This week’s lab constituted a tour of the Cowling Arboretum grounds. We were accompanied by Alex, as well as Nancy Braker. The former was able to offer valuable archaeological insight throughout the course of the tour, and the latter, as the director of the arboretum, provided both a general history of the arb and guided us on our tour through a more ecological lens. Being that the material record is affected by and found within the ecological environment, this bifurcated yet complimentary framework for the tour succeeded in engendering a collective comprehension of archaeology in the arboretum, and served as an excellent launchpoint for future fieldwork during the term.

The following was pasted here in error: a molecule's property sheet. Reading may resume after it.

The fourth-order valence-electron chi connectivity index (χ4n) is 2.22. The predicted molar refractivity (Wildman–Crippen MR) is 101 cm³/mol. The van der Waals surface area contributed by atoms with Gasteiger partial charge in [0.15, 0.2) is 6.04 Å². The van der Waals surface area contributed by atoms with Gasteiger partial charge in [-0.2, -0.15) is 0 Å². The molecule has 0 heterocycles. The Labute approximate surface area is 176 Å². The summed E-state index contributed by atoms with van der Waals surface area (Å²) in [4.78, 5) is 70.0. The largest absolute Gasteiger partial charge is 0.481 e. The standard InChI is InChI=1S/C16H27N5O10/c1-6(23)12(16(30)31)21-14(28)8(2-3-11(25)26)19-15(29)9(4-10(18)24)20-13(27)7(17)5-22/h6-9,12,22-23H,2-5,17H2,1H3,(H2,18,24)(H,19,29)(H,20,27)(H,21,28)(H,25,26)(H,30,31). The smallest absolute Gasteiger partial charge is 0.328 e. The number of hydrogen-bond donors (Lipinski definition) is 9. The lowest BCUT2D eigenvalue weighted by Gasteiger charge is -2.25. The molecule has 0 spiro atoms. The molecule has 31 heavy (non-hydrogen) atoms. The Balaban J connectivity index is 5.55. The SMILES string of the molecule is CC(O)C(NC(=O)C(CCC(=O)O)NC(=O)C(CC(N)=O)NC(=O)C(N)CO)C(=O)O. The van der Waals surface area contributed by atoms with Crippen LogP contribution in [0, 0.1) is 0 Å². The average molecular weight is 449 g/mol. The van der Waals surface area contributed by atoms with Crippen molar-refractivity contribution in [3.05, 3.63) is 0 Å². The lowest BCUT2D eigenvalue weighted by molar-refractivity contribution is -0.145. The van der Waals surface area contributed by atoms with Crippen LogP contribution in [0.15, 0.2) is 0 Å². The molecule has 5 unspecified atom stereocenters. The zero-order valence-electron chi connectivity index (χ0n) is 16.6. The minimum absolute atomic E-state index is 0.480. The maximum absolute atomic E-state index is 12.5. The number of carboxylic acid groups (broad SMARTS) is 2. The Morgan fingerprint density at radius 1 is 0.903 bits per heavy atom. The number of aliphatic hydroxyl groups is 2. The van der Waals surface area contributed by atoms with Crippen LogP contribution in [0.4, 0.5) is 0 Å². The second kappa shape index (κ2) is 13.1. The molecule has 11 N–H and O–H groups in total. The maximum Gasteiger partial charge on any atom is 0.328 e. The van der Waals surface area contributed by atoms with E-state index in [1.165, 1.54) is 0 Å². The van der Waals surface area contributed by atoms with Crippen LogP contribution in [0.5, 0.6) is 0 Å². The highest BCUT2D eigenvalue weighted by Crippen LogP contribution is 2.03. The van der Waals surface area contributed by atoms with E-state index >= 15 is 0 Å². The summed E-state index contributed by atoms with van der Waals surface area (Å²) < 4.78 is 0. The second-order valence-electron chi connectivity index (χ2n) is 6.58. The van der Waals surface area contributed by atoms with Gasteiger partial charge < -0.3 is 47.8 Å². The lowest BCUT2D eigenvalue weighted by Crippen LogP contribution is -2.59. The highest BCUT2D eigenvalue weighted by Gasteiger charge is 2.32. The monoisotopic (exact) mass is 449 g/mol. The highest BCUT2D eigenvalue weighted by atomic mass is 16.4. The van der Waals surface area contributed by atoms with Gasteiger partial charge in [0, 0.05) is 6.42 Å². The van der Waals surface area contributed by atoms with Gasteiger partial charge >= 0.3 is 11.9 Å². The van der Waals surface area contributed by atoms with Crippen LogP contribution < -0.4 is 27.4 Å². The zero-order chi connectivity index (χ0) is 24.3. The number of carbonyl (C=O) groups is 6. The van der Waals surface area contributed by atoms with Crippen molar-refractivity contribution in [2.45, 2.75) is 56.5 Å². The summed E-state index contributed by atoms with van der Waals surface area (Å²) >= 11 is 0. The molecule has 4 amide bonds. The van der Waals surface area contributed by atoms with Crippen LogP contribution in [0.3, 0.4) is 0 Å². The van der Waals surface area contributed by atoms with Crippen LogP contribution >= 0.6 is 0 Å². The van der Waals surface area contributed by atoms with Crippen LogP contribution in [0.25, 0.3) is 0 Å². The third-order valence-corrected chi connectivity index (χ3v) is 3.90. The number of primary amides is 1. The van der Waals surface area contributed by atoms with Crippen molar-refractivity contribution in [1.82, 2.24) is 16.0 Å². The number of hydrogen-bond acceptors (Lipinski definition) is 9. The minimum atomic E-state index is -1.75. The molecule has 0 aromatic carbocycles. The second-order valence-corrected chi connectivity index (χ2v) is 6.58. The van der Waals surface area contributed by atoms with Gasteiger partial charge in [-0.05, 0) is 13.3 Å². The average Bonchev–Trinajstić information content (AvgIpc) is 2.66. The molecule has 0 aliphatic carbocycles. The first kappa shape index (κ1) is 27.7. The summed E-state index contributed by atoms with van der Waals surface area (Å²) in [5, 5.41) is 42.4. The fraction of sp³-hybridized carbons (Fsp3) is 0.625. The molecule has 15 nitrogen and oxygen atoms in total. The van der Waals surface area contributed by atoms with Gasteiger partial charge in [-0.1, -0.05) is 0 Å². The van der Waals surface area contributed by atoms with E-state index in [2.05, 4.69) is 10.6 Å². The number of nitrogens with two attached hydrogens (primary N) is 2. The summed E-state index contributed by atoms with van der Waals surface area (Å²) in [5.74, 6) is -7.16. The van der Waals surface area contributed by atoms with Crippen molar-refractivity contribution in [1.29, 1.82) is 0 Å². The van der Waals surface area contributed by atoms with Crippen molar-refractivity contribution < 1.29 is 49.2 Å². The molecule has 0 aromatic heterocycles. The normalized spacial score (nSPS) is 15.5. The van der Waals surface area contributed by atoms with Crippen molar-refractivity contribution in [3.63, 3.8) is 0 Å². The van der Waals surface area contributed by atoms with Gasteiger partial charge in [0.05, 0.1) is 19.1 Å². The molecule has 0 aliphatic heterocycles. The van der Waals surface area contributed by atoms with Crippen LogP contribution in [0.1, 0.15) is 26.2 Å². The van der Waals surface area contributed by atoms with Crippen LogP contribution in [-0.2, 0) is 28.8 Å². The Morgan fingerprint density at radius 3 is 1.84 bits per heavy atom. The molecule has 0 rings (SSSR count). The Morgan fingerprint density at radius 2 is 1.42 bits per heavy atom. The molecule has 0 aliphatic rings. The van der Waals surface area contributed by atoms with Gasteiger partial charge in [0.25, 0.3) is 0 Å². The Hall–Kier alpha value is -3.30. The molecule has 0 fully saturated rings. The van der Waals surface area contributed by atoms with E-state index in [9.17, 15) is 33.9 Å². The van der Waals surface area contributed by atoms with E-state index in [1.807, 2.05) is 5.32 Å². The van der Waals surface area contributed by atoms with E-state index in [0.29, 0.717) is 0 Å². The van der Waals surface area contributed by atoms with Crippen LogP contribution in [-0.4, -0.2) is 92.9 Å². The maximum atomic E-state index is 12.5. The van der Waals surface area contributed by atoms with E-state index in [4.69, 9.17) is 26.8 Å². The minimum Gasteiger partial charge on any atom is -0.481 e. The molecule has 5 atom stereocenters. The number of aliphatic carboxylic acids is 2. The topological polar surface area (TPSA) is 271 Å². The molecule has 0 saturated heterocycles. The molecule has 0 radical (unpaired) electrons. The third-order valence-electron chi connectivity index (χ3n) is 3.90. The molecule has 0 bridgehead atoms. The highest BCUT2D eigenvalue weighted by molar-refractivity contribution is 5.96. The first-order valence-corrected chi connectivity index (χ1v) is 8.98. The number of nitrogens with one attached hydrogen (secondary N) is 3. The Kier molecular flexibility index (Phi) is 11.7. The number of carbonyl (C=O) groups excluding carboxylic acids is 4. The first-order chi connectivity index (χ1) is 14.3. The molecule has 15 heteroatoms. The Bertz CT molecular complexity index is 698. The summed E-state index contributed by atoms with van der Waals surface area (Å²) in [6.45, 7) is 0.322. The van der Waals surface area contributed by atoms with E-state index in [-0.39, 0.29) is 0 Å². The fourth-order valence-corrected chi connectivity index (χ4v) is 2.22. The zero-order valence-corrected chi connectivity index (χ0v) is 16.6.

The route of our excursion took us north from the arboretum office to the ruins of the Waterford Mill via an elevated dike. Following the presentation of a brief synopsis of the site by Alex, we headed back south toward the main trail connected to the dike path; along the way, we stopped at a quarry site strewn with beer cans, bottles, and a fire pit. No known archaeological activity has been conducted at the site–survey, excavative, or otherwise–a point we were made to note. Personally, I would love to excavate the quarry site and/or dike to explore, alongside the use of archival references, the power dynamics of quarrying and the construction of the dike. Who was doing the work? Who was directing it? Where did these people come from, and where were they going? What were their prerogatives (did they, for example, have a vested interest in the community and would thus benefit from the construction of dike instructure, or were they employed from outside of Northfield? What did the authority hierarchy look like? These are a few of the questions which I would like to consider in the event we select the aforesaid sites for survey and excavation. Our route then took us to the northeast tip of the arboretum’s boundaries at the historic Waterford Bridge, now closed but evidently still in use by local public artists and denizens. We subsequently headed south to the former site of the Women’s Cabin, where we had the pleasure of encountering four young men exploring the wonders of phytology. It is interesting to note that, in its present functions, the site occupies a sort of juxtaposition between the public and the private. It is widely known in the community as a place where one can find solitude, whether it be for contemplation, clandestine activity, or otherwise. This contemporary paradox of publicized seclusion is not far removed from the functions of the original Women’s Cabin, which retained during its heyday the isolated connotations of the present as a place where a constituent group of the Carleton student body–namely, women–developed a collective understanding of this space on the periphery of Northfield as comparatively private and remote. We were then directed back southwest, stopping at the site of a demolished farmhouse, now a cornfield, before culminating our tour at the site of the former World War II veterans’ village. In spite of a bloody heel and sore left acetabulum (which sounds infinitely more dirty than it is…), the tour was thoroughly enjoyable, not to mention valuable. I was able to acclimate myself with the arboretum’s history in a more intimate manner than I had been afforded hitherto, an experience which should enable me to better engage with both the environment and material record we encounter in the field.